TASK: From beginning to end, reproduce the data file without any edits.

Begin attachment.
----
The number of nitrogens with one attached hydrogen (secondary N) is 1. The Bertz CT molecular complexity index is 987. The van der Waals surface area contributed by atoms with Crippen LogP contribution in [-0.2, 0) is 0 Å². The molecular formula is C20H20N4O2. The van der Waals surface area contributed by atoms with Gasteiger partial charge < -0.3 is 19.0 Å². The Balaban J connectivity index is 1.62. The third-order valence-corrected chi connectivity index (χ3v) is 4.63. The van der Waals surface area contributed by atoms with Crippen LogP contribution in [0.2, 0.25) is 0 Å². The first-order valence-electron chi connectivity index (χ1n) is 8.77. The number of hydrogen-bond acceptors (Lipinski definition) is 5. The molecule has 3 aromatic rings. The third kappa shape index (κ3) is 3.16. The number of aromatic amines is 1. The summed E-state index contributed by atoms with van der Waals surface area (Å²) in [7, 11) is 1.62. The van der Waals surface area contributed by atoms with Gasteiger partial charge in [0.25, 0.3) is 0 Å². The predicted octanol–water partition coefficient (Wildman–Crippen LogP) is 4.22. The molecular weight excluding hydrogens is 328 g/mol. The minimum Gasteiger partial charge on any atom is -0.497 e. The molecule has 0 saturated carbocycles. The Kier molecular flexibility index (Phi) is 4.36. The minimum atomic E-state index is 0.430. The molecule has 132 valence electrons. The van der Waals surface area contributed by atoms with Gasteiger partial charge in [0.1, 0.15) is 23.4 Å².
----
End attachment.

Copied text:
The number of nitrogens with one attached hydrogen (secondary N) is 1. The Bertz CT molecular complexity index is 987. The van der Waals surface area contributed by atoms with Crippen LogP contribution in [-0.2, 0) is 0 Å². The molecular formula is C20H20N4O2. The van der Waals surface area contributed by atoms with Gasteiger partial charge < -0.3 is 19.0 Å². The Balaban J connectivity index is 1.62. The third-order valence-corrected chi connectivity index (χ3v) is 4.63. The van der Waals surface area contributed by atoms with Crippen LogP contribution in [0.2, 0.25) is 0 Å². The first-order valence-electron chi connectivity index (χ1n) is 8.77. The number of hydrogen-bond acceptors (Lipinski definition) is 5. The molecule has 3 aromatic rings. The third kappa shape index (κ3) is 3.16. The number of aromatic amines is 1. The summed E-state index contributed by atoms with van der Waals surface area (Å²) in [7, 11) is 1.62. The van der Waals surface area contributed by atoms with Gasteiger partial charge in [0.25, 0.3) is 0 Å². The predicted octanol–water partition coefficient (Wildman–Crippen LogP) is 4.22. The molecular weight excluding hydrogens is 328 g/mol. The minimum Gasteiger partial charge on any atom is -0.497 e. The molecule has 0 saturated carbocycles. The Kier molecular flexibility index (Phi) is 4.36. The minimum atomic E-state index is 0.430. The molecule has 132 valence electrons. The van der Waals surface area contributed by atoms with Gasteiger partial charge in [0.1, 0.15) is 23.4 Å².